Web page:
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Waterfront construction in Saint John. Image: Alex Graham

Waterfront progress moving forward in the Port City

By Scott Pettigrew Jul 12, 2023 | 7:00 AM

The Saint John waterfront work at Market Slip is “on track,” according to city officials.

The ambitious project is slated for completion by the end of 2023 but the progress on various elements is already evident.

“Now that all the underground infrastructure has been completed, they’re really working above the surface and we’ll see a lot more progress,” says Ian Fogan, commissioner of utilities and infrastructure for the City of Saint John. “You’ll probably see progress every day.”

In its latest update, the city notes progress on three essential components of the project. First, the tidal steps, which are a tricky component because work can only be done on them between the tides, although the area has been prepared with a breakwater and pump system to manage the water. According to the city, base materials have been put in place to create a stable foundation for the remainder of the work which includes granite slabs arranged as steps and platforms to the water.

The stage section of the waterfront has been underway since May with the full structural formation in place and roofing on the structure beginning.

The waterfront project is one that keeps more than the summertime tourism season in mind. Preparations are also underway for a skating rink for the winter, with the ice cooling infrastructure installed in the eventual concrete slab that the rink will rest on.

This builds on the work to the Market Slip that has already been completed, including the wooden islands around the skating rink area that will offer year-round seating, with one housing a sound booth to support performances. There are also temporary restaurant patios that opened early at the request of surrounding businesses to help offset the impact of the ongoing construction.

The Market Slip development which the city is responsible for will include, in addition to the skating oval, the tidal steps and the stage, glassed-in patios, pavers, groundworks, and a water feature.

Fogan says he doesn’t know the specific scheduling plans for the Fundy Quay development but that the city has been working closely with developers to ensure all the infrastructure work is coordinated.

“We’re working with them on how the site is serviced,” he says noting the collaboration and preparation for storm sewers for the buildings planned at the site. “We’re working on the infrastructure and working to also finalize the turnover to the site….It’s the city’s responsibility to remediate the site, raise the seawall, and get the preparation done for the turnover to the developer. We’re just in the final stages of finishing up that process.”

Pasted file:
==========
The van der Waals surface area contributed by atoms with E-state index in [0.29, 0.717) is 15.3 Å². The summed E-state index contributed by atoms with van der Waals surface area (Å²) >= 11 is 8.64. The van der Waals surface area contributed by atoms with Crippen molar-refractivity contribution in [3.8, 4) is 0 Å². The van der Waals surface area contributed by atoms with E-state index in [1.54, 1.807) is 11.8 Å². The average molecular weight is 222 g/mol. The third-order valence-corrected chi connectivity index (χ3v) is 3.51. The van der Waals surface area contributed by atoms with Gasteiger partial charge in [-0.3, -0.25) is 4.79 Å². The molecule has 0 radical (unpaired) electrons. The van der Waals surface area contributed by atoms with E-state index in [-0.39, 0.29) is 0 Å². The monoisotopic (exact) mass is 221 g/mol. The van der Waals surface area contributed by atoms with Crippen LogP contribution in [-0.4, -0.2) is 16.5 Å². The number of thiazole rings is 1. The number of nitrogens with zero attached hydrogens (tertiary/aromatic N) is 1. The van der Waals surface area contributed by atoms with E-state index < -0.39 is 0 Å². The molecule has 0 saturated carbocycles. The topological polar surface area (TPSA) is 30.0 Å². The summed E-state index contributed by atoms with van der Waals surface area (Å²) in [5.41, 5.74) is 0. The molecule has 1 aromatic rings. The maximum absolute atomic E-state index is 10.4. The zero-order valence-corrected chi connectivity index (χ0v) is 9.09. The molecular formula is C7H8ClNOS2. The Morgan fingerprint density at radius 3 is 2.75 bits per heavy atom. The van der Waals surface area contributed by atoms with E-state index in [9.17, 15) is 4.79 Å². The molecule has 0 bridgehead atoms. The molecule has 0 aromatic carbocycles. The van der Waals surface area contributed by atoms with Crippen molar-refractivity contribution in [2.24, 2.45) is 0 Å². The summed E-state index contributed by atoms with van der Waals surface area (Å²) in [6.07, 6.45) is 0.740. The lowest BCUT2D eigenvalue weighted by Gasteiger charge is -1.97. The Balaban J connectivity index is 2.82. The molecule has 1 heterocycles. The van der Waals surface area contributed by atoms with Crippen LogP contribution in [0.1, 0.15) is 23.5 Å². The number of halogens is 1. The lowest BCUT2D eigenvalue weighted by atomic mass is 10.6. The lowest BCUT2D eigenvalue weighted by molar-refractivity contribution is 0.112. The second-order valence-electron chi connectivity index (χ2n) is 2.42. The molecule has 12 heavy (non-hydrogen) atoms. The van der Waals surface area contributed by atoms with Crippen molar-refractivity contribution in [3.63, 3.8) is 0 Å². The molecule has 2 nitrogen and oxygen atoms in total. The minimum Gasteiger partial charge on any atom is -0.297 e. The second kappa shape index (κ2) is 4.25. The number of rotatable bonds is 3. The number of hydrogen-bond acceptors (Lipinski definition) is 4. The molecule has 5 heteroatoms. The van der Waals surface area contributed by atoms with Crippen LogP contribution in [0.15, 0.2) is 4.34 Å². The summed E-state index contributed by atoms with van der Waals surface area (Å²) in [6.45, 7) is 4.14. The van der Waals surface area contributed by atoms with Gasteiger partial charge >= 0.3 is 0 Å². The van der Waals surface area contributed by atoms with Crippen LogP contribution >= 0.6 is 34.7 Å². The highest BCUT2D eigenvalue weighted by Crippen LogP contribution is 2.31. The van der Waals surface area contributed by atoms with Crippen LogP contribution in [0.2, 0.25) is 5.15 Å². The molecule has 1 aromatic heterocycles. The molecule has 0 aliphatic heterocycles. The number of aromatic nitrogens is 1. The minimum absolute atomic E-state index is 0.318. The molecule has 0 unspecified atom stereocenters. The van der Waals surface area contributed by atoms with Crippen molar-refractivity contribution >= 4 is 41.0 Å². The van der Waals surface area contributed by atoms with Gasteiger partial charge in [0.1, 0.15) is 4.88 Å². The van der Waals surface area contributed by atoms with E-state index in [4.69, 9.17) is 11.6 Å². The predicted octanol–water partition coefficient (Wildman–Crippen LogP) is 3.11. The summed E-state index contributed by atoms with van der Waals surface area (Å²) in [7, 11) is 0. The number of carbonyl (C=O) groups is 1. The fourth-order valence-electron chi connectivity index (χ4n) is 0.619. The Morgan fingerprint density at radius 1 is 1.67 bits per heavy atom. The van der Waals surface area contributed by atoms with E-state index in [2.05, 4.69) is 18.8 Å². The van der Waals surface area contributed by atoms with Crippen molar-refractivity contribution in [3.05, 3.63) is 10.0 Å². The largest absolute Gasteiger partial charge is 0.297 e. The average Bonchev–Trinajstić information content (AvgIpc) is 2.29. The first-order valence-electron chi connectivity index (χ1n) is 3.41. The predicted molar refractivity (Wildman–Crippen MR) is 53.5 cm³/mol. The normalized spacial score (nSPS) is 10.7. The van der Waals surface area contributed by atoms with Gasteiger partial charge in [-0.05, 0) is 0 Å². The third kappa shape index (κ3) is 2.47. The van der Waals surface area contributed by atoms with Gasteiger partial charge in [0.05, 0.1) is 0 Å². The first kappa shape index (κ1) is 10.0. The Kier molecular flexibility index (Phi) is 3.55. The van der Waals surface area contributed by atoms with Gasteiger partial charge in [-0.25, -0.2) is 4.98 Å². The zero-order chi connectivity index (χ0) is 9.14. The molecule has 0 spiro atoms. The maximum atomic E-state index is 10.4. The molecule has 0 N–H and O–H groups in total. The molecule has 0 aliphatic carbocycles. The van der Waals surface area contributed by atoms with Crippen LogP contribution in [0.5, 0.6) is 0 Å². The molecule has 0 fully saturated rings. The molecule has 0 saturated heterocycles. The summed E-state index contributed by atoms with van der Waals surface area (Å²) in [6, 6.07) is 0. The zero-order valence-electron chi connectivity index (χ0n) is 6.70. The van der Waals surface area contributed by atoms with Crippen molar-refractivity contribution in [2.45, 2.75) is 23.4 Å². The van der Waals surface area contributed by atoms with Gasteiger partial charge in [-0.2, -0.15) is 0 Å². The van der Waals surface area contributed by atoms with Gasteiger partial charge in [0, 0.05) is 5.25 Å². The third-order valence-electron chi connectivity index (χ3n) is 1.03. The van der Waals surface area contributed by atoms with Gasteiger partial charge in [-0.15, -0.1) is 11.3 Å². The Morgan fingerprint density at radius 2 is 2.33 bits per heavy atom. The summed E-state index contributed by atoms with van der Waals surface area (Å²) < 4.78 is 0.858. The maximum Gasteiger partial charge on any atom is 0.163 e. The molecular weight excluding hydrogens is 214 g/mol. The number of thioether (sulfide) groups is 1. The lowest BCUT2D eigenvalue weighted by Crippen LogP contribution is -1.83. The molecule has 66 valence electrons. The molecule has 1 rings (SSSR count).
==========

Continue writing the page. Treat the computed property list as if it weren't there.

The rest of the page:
He says those final stages involve identifying quantities of granular deposits and allowing opportunities for testing soil densities and other pre-construction tasks. He anticipates the turnover will be happening by the end of July.

With the major infrastructure interruptions having already taken place such as water, sewer, and electrical, Fogan says the only other big disruption to businesses in the immediate area will be finishing the glassed-in patios.

“The foundations [for the patios] have all been laid, but the actual structures have to be built and the glass installed. And it’s retractable glass too,” he explains.

The temporary patio structures were originally scheduled to go up for the Canada Day long weekend.

“What [business owners] expressed to us was that they’d rather have them open a little bit earlier in the season. So we spoke with the contractor, made some arrangements and managed to shift around to get those patios open near the first of June,” he says. “We may have to close it down a little bit earlier in September before we reach October, in order to get the work done.”

Getting all the work completed by the end of December is part of the funding agreement with other levels of government, Fogan says. He says that the city is aware and mindful of the tremendous impact these businesses have had to endure with this development coupled with the Covid restrictions.

“We talked with the restaurants and the businesses…about this. That we had this window of opportunity with funding from other levels of government to really develop the space. We’re keenly aware… that they’ve been through two years of restrictions, and then two years of construction. Couldn’t have happened at a worse time,” he says.

“But we had a window of opportunity to create a generational change for that area. We all saw the opportunity of changing that seasonal space to a twelve-month year-round space, with heated glass patios…How many people would that attract in January, February or December, down to that area? Whereas before, you just wouldn’t get the people [in the off-season].”

“I think [business owners] have the long-term outlook. We have the long-term outlook. But there’s no question that it’s a struggle.”

Alex Graham is a reporter with Huddle, an Acadia Broadcasting content partner.


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